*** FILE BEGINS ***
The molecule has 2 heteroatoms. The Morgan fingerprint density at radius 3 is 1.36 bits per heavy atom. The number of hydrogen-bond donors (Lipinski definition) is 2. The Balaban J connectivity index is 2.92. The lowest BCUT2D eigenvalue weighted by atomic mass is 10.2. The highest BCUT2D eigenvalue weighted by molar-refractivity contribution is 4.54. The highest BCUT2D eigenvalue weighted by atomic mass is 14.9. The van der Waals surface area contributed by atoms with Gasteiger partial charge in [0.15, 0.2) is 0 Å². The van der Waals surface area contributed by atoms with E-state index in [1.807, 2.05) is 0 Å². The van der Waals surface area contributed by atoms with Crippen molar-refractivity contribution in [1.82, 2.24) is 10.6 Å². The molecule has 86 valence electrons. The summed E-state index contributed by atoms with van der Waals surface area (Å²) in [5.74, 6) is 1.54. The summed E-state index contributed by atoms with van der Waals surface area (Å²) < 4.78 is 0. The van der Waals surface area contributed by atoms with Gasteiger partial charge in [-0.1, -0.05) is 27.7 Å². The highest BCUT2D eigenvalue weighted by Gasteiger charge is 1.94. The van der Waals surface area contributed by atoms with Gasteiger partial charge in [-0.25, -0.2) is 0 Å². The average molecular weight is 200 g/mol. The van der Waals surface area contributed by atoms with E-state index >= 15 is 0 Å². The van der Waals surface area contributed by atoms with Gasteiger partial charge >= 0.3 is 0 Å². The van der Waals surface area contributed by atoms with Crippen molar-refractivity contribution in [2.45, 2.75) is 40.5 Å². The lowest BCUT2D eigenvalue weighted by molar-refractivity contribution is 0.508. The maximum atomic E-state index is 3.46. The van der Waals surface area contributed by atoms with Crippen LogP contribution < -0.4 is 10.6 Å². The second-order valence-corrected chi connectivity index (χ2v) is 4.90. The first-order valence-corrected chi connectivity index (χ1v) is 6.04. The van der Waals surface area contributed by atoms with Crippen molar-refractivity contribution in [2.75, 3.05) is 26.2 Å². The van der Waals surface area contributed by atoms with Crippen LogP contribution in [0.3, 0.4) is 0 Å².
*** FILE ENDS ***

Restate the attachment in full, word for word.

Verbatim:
The molecule has 2 heteroatoms. The Morgan fingerprint density at radius 3 is 1.36 bits per heavy atom. The number of hydrogen-bond donors (Lipinski definition) is 2. The Balaban J connectivity index is 2.92. The lowest BCUT2D eigenvalue weighted by atomic mass is 10.2. The highest BCUT2D eigenvalue weighted by molar-refractivity contribution is 4.54. The highest BCUT2D eigenvalue weighted by atomic mass is 14.9. The van der Waals surface area contributed by atoms with Gasteiger partial charge in [0.15, 0.2) is 0 Å². The van der Waals surface area contributed by atoms with E-state index in [1.807, 2.05) is 0 Å². The van der Waals surface area contributed by atoms with Crippen molar-refractivity contribution in [1.82, 2.24) is 10.6 Å². The molecule has 86 valence electrons. The summed E-state index contributed by atoms with van der Waals surface area (Å²) in [5.74, 6) is 1.54. The summed E-state index contributed by atoms with van der Waals surface area (Å²) < 4.78 is 0. The van der Waals surface area contributed by atoms with Gasteiger partial charge in [-0.1, -0.05) is 27.7 Å². The highest BCUT2D eigenvalue weighted by Gasteiger charge is 1.94. The van der Waals surface area contributed by atoms with Gasteiger partial charge in [-0.25, -0.2) is 0 Å². The average molecular weight is 200 g/mol. The van der Waals surface area contributed by atoms with E-state index >= 15 is 0 Å². The van der Waals surface area contributed by atoms with Gasteiger partial charge >= 0.3 is 0 Å². The van der Waals surface area contributed by atoms with Crippen molar-refractivity contribution in [2.45, 2.75) is 40.5 Å². The lowest BCUT2D eigenvalue weighted by molar-refractivity contribution is 0.508. The maximum atomic E-state index is 3.46. The van der Waals surface area contributed by atoms with Crippen LogP contribution < -0.4 is 10.6 Å². The second-order valence-corrected chi connectivity index (χ2v) is 4.90. The first-order valence-corrected chi connectivity index (χ1v) is 6.04. The van der Waals surface area contributed by atoms with Crippen molar-refractivity contribution in [2.75, 3.05) is 26.2 Å². The van der Waals surface area contributed by atoms with Crippen LogP contribution in [0.3, 0.4) is 0 Å².